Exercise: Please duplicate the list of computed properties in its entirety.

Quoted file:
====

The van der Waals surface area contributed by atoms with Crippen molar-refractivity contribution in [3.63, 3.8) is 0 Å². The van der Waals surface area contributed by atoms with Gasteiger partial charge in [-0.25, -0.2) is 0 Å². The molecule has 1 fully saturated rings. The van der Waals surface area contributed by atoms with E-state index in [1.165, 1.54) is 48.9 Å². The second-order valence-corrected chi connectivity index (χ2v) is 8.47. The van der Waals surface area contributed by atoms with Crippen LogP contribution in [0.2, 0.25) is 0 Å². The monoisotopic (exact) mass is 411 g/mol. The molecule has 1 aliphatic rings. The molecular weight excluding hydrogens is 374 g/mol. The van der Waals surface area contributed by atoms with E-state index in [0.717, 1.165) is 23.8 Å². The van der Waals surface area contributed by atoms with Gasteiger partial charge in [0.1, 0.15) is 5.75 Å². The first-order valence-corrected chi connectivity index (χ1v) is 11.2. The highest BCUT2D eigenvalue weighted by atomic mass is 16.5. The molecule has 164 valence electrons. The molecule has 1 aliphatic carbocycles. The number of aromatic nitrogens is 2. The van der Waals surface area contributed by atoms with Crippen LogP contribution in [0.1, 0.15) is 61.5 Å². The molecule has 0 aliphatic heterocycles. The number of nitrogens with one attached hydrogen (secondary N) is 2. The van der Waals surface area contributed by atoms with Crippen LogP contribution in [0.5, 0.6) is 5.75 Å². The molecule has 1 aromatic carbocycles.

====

The van der Waals surface area contributed by atoms with Crippen molar-refractivity contribution in [3.63, 3.8) is 0 Å². The van der Waals surface area contributed by atoms with Gasteiger partial charge in [-0.25, -0.2) is 0 Å². The molecule has 1 fully saturated rings. The van der Waals surface area contributed by atoms with E-state index in [1.165, 1.54) is 48.9 Å². The second-order valence-corrected chi connectivity index (χ2v) is 8.47. The van der Waals surface area contributed by atoms with Crippen LogP contribution in [0.2, 0.25) is 0 Å². The monoisotopic (exact) mass is 411 g/mol. The molecule has 1 aliphatic rings. The molecular weight excluding hydrogens is 374 g/mol. The van der Waals surface area contributed by atoms with E-state index in [0.717, 1.165) is 23.8 Å². The van der Waals surface area contributed by atoms with Gasteiger partial charge in [0.1, 0.15) is 5.75 Å². The first-order valence-corrected chi connectivity index (χ1v) is 11.2. The highest BCUT2D eigenvalue weighted by atomic mass is 16.5. The molecule has 164 valence electrons. The molecule has 1 aliphatic carbocycles. The number of aromatic nitrogens is 2. The van der Waals surface area contributed by atoms with Crippen LogP contribution in [0.1, 0.15) is 61.5 Å². The molecule has 0 aliphatic heterocycles. The number of nitrogens with one attached hydrogen (secondary N) is 2. The van der Waals surface area contributed by atoms with Crippen LogP contribution in [0.5, 0.6) is 5.75 Å². The molecule has 1 aromatic carbocycles.